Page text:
However, Pete Duarte, the CEO of Thomason Hospital - the local county hospital - explained that he was unaware of any problems. "I am not aware that this is occurring. Nobody has brought to my attention that we have a problem with radioactive waste. If we are creating a problem, I want to know about it. I don't want to dump it on our neighbors. The last place I would want the waste to go would be to Sierra Blanca."

The federal strategy- the personal touch

While the DC lobby effort was moving forward there were several hurdles left if Texas was going to become the nations' premier nuclear waste dump. One of the most significant was an amendment to the House bill offered by Rep. Lloyd Doggett from Texas.

He amended the bill to limit the amount of waste eligible to come to Texas to to waste from ONLY the states of Maine and Vermont--the supposed intention of the bill in the first place. The US Senate unanimously accepted the amendment and approved the amended compact in early 1998, but the bill was sent to a joint House-Senate conference committee to come up with a compromise bill.

Governor Bush lobbied the conference committee asking the committee members to remove amendments limiting the amount of waste--despite longstanding tradition in Congress that a small conference committee does not change language agreed upon by both the House and Senate. In a letter from Governor Bush to Representative Thomas Bliley sent on April 22, 1998 he stated that:

"...we are writing to you as Chairman of the house Commerce Committee to express our concerns regarding the amendments to H.R. 629, the Texas-Maine-Vermont compact...Our primary concerns is the effect these amendments will have on the compact...Our secondary concern is the infringement on state sovereignty if the conference committee accepts these amendments...We urge you to support removal of these amendments in the conference committee and to support quick passage of the Texas-Maine-Vermont compact..."

International incident Bush doublespeak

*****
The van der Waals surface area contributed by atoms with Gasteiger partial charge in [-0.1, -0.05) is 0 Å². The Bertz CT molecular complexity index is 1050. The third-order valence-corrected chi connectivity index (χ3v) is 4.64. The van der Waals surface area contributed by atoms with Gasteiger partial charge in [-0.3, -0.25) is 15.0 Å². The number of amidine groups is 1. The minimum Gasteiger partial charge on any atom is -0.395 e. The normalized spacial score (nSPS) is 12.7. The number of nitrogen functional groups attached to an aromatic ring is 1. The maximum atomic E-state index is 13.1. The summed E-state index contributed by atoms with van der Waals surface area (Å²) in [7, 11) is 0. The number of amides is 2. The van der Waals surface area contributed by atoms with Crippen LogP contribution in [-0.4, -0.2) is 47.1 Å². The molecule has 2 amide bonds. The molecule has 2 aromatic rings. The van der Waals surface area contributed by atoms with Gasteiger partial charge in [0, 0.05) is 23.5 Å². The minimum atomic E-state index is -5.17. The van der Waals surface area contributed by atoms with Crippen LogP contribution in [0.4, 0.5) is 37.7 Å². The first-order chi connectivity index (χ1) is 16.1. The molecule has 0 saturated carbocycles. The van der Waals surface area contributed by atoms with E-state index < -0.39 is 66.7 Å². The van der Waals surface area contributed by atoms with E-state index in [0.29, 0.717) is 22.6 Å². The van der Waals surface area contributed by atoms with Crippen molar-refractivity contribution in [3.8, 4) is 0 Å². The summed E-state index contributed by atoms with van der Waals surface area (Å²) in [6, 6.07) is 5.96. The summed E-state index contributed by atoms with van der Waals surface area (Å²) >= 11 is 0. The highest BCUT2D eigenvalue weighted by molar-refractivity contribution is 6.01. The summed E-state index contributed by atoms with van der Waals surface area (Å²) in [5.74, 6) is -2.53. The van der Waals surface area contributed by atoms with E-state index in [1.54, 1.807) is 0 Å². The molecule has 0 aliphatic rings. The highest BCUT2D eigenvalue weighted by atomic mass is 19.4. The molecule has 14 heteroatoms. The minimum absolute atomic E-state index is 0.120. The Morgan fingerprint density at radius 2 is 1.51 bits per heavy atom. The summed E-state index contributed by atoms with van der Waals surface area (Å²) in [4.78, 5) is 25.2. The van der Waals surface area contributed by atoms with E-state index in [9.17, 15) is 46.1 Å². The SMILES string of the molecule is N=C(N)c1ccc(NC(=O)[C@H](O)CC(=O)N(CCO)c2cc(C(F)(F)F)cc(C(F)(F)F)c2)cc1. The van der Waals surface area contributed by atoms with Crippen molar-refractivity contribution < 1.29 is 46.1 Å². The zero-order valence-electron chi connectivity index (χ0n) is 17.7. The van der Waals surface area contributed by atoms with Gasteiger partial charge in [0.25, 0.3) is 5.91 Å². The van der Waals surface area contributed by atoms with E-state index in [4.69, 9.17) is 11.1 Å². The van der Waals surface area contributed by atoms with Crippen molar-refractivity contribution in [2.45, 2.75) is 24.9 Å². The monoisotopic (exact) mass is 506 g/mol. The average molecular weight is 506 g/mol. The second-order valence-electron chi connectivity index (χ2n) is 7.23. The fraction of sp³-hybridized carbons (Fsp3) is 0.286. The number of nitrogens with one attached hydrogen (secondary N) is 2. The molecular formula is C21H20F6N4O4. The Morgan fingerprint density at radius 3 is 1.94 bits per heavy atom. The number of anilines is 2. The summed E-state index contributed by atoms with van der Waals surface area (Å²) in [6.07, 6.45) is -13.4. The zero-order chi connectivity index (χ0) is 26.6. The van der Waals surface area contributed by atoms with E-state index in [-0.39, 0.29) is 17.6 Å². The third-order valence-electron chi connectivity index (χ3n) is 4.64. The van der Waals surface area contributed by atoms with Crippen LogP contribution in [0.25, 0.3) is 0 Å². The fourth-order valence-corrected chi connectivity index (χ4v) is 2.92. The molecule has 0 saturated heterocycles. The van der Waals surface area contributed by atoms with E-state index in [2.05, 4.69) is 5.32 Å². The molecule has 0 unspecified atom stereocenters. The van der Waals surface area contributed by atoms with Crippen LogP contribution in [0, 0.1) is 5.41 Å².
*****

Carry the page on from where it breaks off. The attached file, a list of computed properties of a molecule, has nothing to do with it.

At the same time he was lobbying Congress in the United States, state and federal officials in Mexico were organizing opposition.

The Mexican National Chamber of Deputies (equivalent to the US House of Representatives) on April 27 and Senate on April 30 unanimously passed a resolution against the Sierra Blanca dump. The resolution charged that a "multi-party commission of legislators be formed with the purpose of meeting with the Governor of Texas, George Bush, with the purpose of telling him that the Mexican Senate believes that the Sierra Blanca project violates the spirit of the commitments made with the signing of the La Paz Agreement..."

Due to strong Bush lobbying against the amendments, and despite several visits to DC by federal Mexican Senators and representatives against the dump and the compact, the conference committee stripped both amendments on June 17, 1998 and passed a Texas-Maine-Vermont compact bill that would allow Texas to become the dumping ground for the entire United States.

On June 26, 1998, Gov. Bush attended the Border Governors conference in Brownsville, TX--a meeting of Mexican and US governors. The press conference was dominated by questions from Mexican reporters about the dump. The El Paso Times wrote: "Bush said he agrees with the spirit of an amendment by US Rep. Lloyd Doggett that would restrict the proposed compact to low-level nuclear waste from those three states." Bush: "If it passes without that amendment, I think it makes sense for the governor to propose a bill out of the Texas Legislature that forever limits low-level radioactive waste to Texas, Maine, and Vermont."

In September 1998 President Clinton signed the Texas-Vermont-Maine compact into law. On October 12, 1998 -- 8 federal Mexican officials begin a hunger strike in front of Governor's mansion in Austin . They were joined by many other Mexican officials , community leaders, and indigenous religious dancers.

On October 17, a month before gubernatorial election in Texas, Sierra Blancans and their allies throughout the US and Mexico were stunned when the TNRCC Commissioners agreed with administrative judges who recommended rejection of the Sierra Blanca license. However, the victory was short-lived. Texas remains the designated host for the nation's nuclear waste, and private companies are now clamoring to open new dumps to take not only commercial power plant waste, but also federal nuclear weapons waste.

Sources:

  1. Summary of Activities of Holmes Brown, Director of State and Federal Programs for Afton Associates Inc., Under Contract #0960302 for the State of Vermont. Weeks of Nov 1 -Nov 17, 1996.
  2. Ibid